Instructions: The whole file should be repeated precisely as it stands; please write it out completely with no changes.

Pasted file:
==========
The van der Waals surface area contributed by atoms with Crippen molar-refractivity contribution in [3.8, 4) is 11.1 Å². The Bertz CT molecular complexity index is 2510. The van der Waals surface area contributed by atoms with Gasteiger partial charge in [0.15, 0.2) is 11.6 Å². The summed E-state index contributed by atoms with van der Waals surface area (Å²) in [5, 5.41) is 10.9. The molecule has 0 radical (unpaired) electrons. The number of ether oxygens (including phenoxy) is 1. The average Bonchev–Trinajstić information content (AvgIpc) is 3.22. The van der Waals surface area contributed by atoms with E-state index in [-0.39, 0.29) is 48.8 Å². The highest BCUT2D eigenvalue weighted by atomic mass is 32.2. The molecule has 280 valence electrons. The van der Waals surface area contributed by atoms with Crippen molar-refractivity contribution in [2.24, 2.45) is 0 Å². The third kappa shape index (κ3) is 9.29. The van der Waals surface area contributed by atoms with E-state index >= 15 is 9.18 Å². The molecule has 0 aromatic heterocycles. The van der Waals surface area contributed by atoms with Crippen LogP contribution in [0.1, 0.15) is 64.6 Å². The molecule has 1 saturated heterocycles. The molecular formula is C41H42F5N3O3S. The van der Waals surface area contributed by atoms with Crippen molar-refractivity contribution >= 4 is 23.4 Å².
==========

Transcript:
The van der Waals surface area contributed by atoms with Crippen molar-refractivity contribution in [3.8, 4) is 11.1 Å². The Bertz CT molecular complexity index is 2510. The van der Waals surface area contributed by atoms with Gasteiger partial charge in [0.15, 0.2) is 11.6 Å². The summed E-state index contributed by atoms with van der Waals surface area (Å²) in [5, 5.41) is 10.9. The molecule has 0 radical (unpaired) electrons. The number of ether oxygens (including phenoxy) is 1. The average Bonchev–Trinajstić information content (AvgIpc) is 3.22. The van der Waals surface area contributed by atoms with E-state index in [-0.39, 0.29) is 48.8 Å². The highest BCUT2D eigenvalue weighted by atomic mass is 32.2. The molecule has 280 valence electrons. The van der Waals surface area contributed by atoms with Crippen molar-refractivity contribution in [2.24, 2.45) is 0 Å². The third kappa shape index (κ3) is 9.29. The van der Waals surface area contributed by atoms with E-state index >= 15 is 9.18 Å². The molecule has 0 aromatic heterocycles. The van der Waals surface area contributed by atoms with Crippen LogP contribution in [0.1, 0.15) is 64.6 Å². The molecule has 1 saturated heterocycles. The molecular formula is C41H42F5N3O3S. The van der Waals surface area contributed by atoms with Crippen molar-refractivity contribution >= 4 is 23.4 Å².